Of course, all E[] and M[] are by definition idempotent. That is, E[E[S]]=E[S]. They also should commute, E[M[S]]=M[E[S]], in order for the formal system to make sense: in other words, the theory one develops should not depend on the order by which theoretical and experimental input is used in its construction. Discussing other properties would take us too far.

Given this very basic formal system, one is direly looking for an example of a suitable operator N[] which, applied to string theory in its present form, produces the null element: no theory.

So what could such a N[] be ? Would N[]== no SUSY work ? No, not enough unfortunately, as far as I understand. SUSY is generally appreciated by string theorists as a step in the right direction, but no proof – and no SUSY is therefore not a show stopper. Maybe N is the combination of several experimental and theoretical inputs ? Unlikely.

The search for N is on. But let’s make a point here: having designed our formal system of operators acting on theories, we can well say we already are half-way through: we do not need to prove anything, just saying we hypothesize the existence of a N[] such that N[S]=0 should suffice. It is now up to string theorists to demonstrate that the set of N[] is null.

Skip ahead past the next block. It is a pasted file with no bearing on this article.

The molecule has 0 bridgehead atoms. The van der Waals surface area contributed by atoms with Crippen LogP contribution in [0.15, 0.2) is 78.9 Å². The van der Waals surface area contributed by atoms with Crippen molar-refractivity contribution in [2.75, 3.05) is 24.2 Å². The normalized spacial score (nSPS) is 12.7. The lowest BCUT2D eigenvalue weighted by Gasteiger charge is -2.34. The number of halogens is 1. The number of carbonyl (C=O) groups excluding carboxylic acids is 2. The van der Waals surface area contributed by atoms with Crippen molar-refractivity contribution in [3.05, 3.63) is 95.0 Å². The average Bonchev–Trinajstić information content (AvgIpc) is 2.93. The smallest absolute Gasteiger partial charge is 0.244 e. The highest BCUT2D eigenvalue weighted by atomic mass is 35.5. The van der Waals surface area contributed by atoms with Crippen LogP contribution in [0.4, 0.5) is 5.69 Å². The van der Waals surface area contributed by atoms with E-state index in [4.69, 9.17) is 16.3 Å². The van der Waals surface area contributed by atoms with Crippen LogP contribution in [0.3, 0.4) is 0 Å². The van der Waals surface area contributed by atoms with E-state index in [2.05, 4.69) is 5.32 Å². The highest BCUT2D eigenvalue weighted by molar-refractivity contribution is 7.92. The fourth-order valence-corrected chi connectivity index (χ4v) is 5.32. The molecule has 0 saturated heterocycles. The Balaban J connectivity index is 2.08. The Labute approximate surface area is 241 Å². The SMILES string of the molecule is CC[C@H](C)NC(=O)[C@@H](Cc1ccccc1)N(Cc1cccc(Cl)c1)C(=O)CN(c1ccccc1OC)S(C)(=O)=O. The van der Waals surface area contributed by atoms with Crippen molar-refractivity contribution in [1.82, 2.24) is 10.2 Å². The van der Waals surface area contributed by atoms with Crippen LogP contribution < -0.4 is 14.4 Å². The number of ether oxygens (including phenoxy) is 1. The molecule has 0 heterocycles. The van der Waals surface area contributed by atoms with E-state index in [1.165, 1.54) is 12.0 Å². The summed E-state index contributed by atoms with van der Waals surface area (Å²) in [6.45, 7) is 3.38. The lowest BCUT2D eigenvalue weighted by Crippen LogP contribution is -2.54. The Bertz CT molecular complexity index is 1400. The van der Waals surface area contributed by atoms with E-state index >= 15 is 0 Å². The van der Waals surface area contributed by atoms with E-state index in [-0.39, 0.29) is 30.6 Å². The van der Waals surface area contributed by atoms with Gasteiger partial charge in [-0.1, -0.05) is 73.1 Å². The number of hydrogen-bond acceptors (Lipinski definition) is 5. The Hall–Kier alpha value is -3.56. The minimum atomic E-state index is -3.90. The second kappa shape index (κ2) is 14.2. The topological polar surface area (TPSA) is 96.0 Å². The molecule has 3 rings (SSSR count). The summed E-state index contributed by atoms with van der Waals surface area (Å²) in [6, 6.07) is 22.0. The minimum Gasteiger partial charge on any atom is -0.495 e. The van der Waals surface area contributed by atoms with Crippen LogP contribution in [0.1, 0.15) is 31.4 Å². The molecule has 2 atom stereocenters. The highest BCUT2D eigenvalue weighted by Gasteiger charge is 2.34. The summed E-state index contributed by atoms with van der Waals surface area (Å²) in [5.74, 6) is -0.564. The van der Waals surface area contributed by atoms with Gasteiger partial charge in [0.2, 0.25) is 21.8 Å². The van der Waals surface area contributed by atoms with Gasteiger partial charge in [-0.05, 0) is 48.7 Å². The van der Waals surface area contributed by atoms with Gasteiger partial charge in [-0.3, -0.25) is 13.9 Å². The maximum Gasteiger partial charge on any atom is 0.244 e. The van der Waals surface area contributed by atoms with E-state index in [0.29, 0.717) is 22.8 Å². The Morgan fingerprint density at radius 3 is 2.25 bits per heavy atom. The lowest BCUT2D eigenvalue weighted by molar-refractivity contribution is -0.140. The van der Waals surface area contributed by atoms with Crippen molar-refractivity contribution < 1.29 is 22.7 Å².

Comments

1. Alejandro Rivero - December 18, 2006

Hmm at first glance it seems sociology. But in the same way that economists ask mergets for a series of axioms (rational markets, etc) we here could work out something by asuming that string theory is a “scientific market”. We could define the axioms for scientific markets in a way paralell to economists rational markets.
Not a job I would like to do. But Woit pointed out that there is already a thesis going on the sociology of string theory.

2. Alejandro Rivero - December 18, 2006

More sociology. A thinking I got while looking a crackpot/alternative theory site (Eliahu Comay; not worth the link) is that there is a coincidence between “alternatives” and stringers: they do not look at the experimental data, they argue from (they live in) the pretty world of GedankenExperiments.